Weekly Economic Update: January 29, 2024

The Markets (as of market close January 26, 2024)

Stocks closed higher last week, with the S&P 500 and the Nasdaq reaching record highs. Traders spent most of the week parsing through corporate earnings results and important economic data. Among the market sectors, communication services and energy rose over 5.0%, while health care ended the week in the red. Ten-year Treasury yields ticked up marginally. Crude oil prices rose nearly 6.0% as production cuts have begun to drive prices higher. The dollar advanced, while gold prices fell 0.6%.


Last Week’s Economic News

  • The initial estimate of gross domestic product for the fourth quarter of 2023, revealed that the economy accelerated at an annualized rate of 3.3%, down from the third quarter rate of 4.9%, but well above expectations that hovered around 2.0%. Compared to the third quarter of 2023, the deceleration in GDP in the fourth quarter primarily reflected slowdowns in private inventory investment, federal government spending, residential fixed investment, and consumer spending. Personal consumption expenditures, a measure of consumer spending, rose 2.8% in the fourth quarter and was the largest contributor to GDP. Spending on durable goods rose 4.6%, while nondurable goods spending advanced 3.4%. Services gained 2.4%. Despite rising interest rates, gross domestic investment rose 2.1% in the fourth quarter, well below the third-quarter rate of 10.0%. Nevertheless, both residential and nonresidential fixed investment increased 1.1% and 1.9%, respectively. Exports increased 6.3%, while imports, which are a negative in the calculation of GDP, increased 1.9%. The personal consumption expenditures price index increased 1.7%, compared with an increase of 2.6% in the third quarter. Excluding food and energy prices, the PCE price index increased 2.0%, the same change as the third quarter.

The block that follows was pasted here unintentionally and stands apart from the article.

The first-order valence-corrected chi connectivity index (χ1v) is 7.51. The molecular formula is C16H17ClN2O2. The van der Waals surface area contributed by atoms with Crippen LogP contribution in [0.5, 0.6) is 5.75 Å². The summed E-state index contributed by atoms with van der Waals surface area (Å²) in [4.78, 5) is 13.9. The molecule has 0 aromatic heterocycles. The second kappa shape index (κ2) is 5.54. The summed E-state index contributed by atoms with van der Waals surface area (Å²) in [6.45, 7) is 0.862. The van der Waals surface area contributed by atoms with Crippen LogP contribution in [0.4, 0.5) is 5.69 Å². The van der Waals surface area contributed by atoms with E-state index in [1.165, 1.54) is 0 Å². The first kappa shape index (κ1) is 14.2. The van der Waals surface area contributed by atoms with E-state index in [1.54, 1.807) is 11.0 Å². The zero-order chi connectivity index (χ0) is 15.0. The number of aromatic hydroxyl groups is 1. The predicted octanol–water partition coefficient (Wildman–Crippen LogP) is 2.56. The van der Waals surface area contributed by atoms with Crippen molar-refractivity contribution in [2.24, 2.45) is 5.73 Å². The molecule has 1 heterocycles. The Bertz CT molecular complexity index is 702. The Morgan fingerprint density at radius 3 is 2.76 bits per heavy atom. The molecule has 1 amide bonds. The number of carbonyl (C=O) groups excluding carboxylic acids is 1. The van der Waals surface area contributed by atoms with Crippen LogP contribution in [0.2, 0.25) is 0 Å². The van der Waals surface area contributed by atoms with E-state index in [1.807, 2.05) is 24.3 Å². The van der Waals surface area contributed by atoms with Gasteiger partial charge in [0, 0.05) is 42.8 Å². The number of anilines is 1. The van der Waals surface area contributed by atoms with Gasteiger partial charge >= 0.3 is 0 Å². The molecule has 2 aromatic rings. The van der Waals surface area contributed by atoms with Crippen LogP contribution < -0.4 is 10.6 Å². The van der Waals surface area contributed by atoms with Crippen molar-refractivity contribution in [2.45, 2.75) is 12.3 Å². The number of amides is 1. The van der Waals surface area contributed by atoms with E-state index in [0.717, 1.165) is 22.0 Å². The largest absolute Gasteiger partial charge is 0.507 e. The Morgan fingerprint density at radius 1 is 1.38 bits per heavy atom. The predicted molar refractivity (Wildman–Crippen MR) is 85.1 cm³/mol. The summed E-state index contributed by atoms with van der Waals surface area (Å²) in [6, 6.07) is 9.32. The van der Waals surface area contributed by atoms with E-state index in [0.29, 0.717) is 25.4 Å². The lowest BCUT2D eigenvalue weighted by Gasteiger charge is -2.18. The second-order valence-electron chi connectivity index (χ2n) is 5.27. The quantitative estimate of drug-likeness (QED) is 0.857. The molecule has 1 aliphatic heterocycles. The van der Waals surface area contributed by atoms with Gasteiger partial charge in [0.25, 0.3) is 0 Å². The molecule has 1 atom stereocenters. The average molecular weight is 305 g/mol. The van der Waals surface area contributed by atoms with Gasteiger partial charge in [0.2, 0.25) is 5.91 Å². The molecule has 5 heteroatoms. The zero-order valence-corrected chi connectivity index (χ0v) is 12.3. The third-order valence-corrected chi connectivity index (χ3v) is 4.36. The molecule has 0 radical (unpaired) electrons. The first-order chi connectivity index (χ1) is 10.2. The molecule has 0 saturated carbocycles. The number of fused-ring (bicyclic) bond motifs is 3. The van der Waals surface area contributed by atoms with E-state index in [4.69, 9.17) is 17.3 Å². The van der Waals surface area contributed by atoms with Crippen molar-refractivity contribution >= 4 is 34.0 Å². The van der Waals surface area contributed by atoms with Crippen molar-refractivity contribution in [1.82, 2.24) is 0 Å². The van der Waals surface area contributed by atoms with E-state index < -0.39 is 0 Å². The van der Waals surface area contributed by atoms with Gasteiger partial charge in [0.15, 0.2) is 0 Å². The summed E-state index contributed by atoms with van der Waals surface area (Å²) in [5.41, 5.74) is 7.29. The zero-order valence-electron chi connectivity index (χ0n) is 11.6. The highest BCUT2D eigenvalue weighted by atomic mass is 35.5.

• According to the latest report on personal income and outlays, consumer prices edged up 0.2% in December, while core prices, excluding food and energy, also increased 0.2%. For the 12 months ended in December, consumer prices rose 2.6%, unchanged from the previous 12-month period. Core prices rose 2.9%, the lowest 12-month advance since the period ended March 2021. Both personal income and disposable (after-tax) personal income rose 0.3% in December. Consumer spending, as measured by the personal consumption expenditures index, outpaced income growth after climbing 0.7% last month.
  • The advance report on international trade in goods showed the deficit was $88.5 billion in December.
  • The advance report on durable goods orders for December showed new orders inched up $0.1 billion for a net 0.0% change after advancing 5.5% in November.
  • December saw sales of new single-family homes increase 8.0% from November and 4.4% from December 2022.
  • The national average retail price for regular gasoline was $3.062 per gallon on January 22, higher than the prior week’s price.
  • For the week ended January 20, there were 214,000 new claims for unemployment insurance, an increase of 25,000 from the previous week’s level.


Eye on the Week Ahead

The Federal Open Market Committee meets this week. The consensus is that interest rates will remain unchanged, however, it will be interesting to glean the direction of the Committee moving forward. The employment figures for January are also out this week. Employment grew by 216,000 in December, well above expectations.

Have a nice week!





Robert G. Carpenter

President & CEO
Baltimore-Washington Financial Advisors